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Few major commercial insurance groups continue to have large life insurance and large property/casualty operations, American International Group Inc. being a notable exception. During the late 1990s, CIGNA Corp. and Aetna Life & Casualty Co. sold their property/casualty operations to competitors in order to concentrate on health care, as well as maintaining some life insurance business. (see box).

Some Wall Street analysts agreed that Hartford might need to spin off some operations to increase shareholder value. In an equity research update issued after the earnings call, Goldman Sachs Group Inc. analyst Christopher Giovanni said Goldman continues “to believe macro issues coupled with low valuations will lead to an acceleration of strategic reviews. Within this context, we believe Hartford has several valuable assets that are underpriced in its current multiline structure but which could be worth notably more as separate entities or in a sale. As a result, we think this affords management several strategic options to unlock shareholder value.”

“It's something we've thought about in the past,” said Brian Schneider, a senior director at Fitch Ratings Inc. in Chicago. “At least two years ago, we actually split the ratings between the life companies and the property/casualty companies. We've maintained separate ratings for both. From our standpoint, there wouldn't be a ratings issue from the insurance company standpoint, but they do raise some points regarding the holding company, which is where the debt is.”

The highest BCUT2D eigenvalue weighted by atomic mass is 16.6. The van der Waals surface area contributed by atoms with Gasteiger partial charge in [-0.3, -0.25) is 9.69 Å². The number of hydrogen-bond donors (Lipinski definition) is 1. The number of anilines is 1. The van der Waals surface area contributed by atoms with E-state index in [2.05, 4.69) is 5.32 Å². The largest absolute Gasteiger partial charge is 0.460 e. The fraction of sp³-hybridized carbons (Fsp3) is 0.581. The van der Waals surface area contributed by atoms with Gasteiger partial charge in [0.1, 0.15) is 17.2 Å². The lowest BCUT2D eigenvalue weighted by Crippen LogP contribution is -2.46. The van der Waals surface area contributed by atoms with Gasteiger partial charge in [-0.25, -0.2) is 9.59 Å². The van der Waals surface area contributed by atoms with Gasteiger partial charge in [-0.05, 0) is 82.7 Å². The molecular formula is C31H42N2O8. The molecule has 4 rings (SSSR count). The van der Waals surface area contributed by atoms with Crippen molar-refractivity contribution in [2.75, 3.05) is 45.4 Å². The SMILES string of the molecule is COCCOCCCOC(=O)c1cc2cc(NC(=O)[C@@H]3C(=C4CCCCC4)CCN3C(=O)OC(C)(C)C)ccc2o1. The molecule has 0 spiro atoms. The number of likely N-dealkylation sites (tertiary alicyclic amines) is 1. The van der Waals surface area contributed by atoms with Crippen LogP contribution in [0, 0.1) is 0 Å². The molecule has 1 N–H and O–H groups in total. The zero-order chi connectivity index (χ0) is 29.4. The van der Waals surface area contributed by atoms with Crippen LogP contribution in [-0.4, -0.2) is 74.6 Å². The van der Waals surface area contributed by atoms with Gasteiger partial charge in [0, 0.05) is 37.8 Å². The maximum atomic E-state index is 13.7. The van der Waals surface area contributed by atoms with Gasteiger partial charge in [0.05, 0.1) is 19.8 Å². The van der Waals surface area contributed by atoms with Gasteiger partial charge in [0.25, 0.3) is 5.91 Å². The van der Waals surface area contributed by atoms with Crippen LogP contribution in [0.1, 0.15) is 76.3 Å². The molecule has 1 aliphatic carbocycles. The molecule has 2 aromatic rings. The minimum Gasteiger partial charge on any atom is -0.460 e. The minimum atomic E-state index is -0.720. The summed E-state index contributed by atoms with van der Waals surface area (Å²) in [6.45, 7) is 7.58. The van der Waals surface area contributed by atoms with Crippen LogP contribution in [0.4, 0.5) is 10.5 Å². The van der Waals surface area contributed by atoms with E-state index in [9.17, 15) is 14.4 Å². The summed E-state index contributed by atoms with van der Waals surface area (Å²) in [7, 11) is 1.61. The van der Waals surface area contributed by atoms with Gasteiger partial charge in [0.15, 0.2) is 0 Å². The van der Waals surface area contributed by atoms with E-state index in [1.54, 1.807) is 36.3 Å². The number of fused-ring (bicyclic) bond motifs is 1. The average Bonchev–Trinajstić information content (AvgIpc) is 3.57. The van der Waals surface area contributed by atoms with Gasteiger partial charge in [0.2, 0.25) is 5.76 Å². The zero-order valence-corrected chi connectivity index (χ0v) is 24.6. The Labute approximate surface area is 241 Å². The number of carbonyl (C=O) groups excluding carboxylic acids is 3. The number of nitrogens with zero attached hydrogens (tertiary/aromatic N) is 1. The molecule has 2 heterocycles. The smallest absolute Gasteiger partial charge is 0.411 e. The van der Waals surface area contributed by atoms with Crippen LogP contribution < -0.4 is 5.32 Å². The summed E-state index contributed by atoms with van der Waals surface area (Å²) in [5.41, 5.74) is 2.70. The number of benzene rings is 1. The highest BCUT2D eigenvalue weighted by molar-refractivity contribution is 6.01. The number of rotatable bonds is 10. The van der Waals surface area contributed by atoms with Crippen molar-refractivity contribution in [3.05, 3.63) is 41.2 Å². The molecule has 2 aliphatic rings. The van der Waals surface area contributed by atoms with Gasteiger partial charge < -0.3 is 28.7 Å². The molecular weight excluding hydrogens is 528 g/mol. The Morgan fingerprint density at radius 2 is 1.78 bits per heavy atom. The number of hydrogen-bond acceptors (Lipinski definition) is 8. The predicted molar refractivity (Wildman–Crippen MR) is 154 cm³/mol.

“Debt is the single biggest issue,” said Meyer Shields, director of equity research-property/casualty insurance at Stifel Nicolaus & Co. Inc. in Baltimore.

“It's usually easily resolved through some sort of capital infusion. I'm thinking of that in a two-step process. First step is loading up most of the debt on the P/C company and then raising some capital for the P/C to address that debt,” he said. “Right now, the property/casualty operations are basically subsidizing the life insurance business.”

Mr. Shields said there were “some disappointing elements of the property/casualty results, but we're sort of nibbling at the edges. To quote from Hartford's presentation, the life companies "have currently a limited capacity to generate statutory earnings.'”

Whether a split would have a direct effect on policyholders remains unclear.

“I won't have any overriding concerns,” said Wayne Salen, director of risk management at Labor Finders International Inc. in Palm Beach Gardens, Fla., who has a small part of his total insurance program placed with Hartford. “They're large enough to handle it.”

But, he added, “they're losing money like crazy on workers comp—you wonder what they're doing in other property/casualty” lines.

“We're going to keep our eye on it,” said a Midwestern risk manager who asked not to be identified. “Our understanding is, from what we hear, there would be a lot of interest in the property/casualty operations of Hartford if there's a breakup.”

“Our concern is that specialized coverage currently underwritten by Hartford would not be as attractive to a new owner,” said the risk manager.

“I think the implications for risk managers would be minimal. There may even be some positives,” said John L. Ward, CEO of Cincinnatus Partners L.L.C., in Loveland, Ohio. “The positives would be that there would be a stand-alone business dedicated to risk managers and that whole segment of the business. Over the past several years, the life business has been a real drag on the franchise, but on balance I would say it would be neutral and not of concern to risk managers.”